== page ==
Jacob deGrom a tall order for Cubs in Game 3

SHARE Jacob deGrom a tall order for Cubs in Game 3
SHARE Jacob deGrom a tall order for Cubs in Game 3

Two seasons into his major league career and Jacob deGrom’s resume is filled with stuff that pops off the page.

He was Rookie of the Year last season, an All-Star this year and has two wins in his first postseason, including the deciding Game 5 victory against the Dodgers in the NLDS last week.

And there’s this little nugget, somewhere near the bottom but never to be forgotten by the 27-year-old Mets right-hander who can all but bury the Cubs in the NLCS with another big performance in Game 3 of the NLCS Tuesday night at Wrigley Field:

A home run in college against a certain Chicago star pitcher.

“The only home run I hit in college was against Chris Sale,’’ deGrom said Monday as he walked away from the podium of the interview room at Wrigley Field. “It was more like, I swung and Chris Sale hit my bat.’’

That was when deGrom was matched up against fellow Floridian Sale, the White Sox’ perennial Cy Young Award candidate, in the 2010 Atlantic Sun Conference tournament vs. Sale and Florida Gulf Coast. And get a load of this: deGrom bats left-handed, noteworthy considering Sale has allowed three homers to lefties in his major league career.

“It was a 2-0 fastball down the middle,’’ said deGrom

who wasn’t drafted out of high school and didn’t hit well enough as a shortstop his first two years in college to be a pro prospect — until he was converted to a closer, and then a starter, his junior year, which caught the attention of scouts who came to see Sale. The Sox would take Sale 13th overall in the draft; the Mets snagged deGrom in the ninth round.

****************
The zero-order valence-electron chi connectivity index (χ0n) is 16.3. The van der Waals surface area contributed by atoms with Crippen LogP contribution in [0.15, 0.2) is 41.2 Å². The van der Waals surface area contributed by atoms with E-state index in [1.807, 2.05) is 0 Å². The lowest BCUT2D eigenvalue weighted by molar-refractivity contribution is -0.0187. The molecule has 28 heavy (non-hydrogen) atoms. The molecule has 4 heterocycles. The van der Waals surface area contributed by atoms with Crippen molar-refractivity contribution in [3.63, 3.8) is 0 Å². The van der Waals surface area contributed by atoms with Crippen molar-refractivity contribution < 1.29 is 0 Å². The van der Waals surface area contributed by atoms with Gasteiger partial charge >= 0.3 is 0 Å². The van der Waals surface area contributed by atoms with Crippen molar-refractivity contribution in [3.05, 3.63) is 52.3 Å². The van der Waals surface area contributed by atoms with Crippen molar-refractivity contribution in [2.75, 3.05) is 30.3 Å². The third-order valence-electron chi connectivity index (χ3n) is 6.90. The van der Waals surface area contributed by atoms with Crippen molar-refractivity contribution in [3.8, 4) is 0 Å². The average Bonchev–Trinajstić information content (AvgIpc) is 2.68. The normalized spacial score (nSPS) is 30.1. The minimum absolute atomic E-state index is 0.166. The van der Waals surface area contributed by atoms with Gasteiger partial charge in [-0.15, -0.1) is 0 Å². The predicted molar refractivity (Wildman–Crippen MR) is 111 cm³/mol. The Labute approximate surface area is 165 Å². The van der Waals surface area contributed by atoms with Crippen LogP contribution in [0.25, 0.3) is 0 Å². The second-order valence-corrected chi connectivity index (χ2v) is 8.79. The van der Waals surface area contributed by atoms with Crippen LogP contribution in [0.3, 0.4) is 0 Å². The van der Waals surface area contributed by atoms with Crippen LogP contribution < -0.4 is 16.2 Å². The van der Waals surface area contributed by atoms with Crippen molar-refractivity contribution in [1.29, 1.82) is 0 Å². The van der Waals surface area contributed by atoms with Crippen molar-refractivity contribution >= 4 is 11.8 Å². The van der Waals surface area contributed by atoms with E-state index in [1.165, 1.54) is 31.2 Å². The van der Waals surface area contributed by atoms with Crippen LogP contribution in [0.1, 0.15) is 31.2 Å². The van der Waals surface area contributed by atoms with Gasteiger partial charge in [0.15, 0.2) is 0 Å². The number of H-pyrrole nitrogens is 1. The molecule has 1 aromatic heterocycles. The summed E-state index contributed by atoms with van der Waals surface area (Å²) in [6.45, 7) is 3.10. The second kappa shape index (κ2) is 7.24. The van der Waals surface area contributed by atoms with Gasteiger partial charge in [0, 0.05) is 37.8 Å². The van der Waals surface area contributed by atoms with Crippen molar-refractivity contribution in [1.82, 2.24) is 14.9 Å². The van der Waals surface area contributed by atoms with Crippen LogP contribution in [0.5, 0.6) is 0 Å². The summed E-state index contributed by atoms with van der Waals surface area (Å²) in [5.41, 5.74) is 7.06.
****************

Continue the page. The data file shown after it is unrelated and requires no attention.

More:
After his Rookie Ball season in 2010, deGrom would have Tommy John surgery which not only marked the time in his life he stopped giving himself buzz cuts – he has thick, shoulder length hair now – but it also gave him a new arm which he turned into a big-time weapon for the Mets, perfecting a changeup and slider and developing a curve ball to go with a 95-96 mph fastball.

It’s a package deGrom used to post a 9-6 record and 2.69 ERA over 140 innings as a 2014 rookie and a 14-8, 2.54 ERA over 191 this season.

In the NLDS, he pitched seven scoreless innings with 13 strikeouts against the Dodgers in game 1, then won Game 5 “with no fastball command,” deGrom said Monday, holding LA to two runs on six hits and two walks over six innings.

This is whom the Cubs will be up against Tuesday night, although his past speaks in the Cubs favor – he’s 0-2 lifetime with a 6.46 ERA against the Cubs in three starts.

Both losses came this season.

“We know deGrom is one of the best in baseball,’’ said Kris Bryant, who hit his first Wrigley Field homer against him May 12 (followed by an Anthony Rizzo homer in the first inning). And after having Matt Harvey and Noah Syndergaard stick it to them in Games 1 and 2 after the Cubs went 7-0 against the Mets during the regular season, it’s not like the Cubs are oozing confidence.

“I wouldn’t say that at all,’’ Bryant said. “It’s just a completely different ballgame, the playoffs. Harvey and Syndergaard pitched us completely different than they did the first times we faced them.’’

deGrom said he hadn’t even reviewed those previous Cubs outings.

“I know they weren’t very good starts,’’ he said. “I’m going to flush that and I know this is the playoffs, so it’s going to be a good start for me.

“[The postseason], it’s a lot of fun. That’s what we play for. You never know how many times you’re going to get it, so when you get this chance you want to make the best of it.’’


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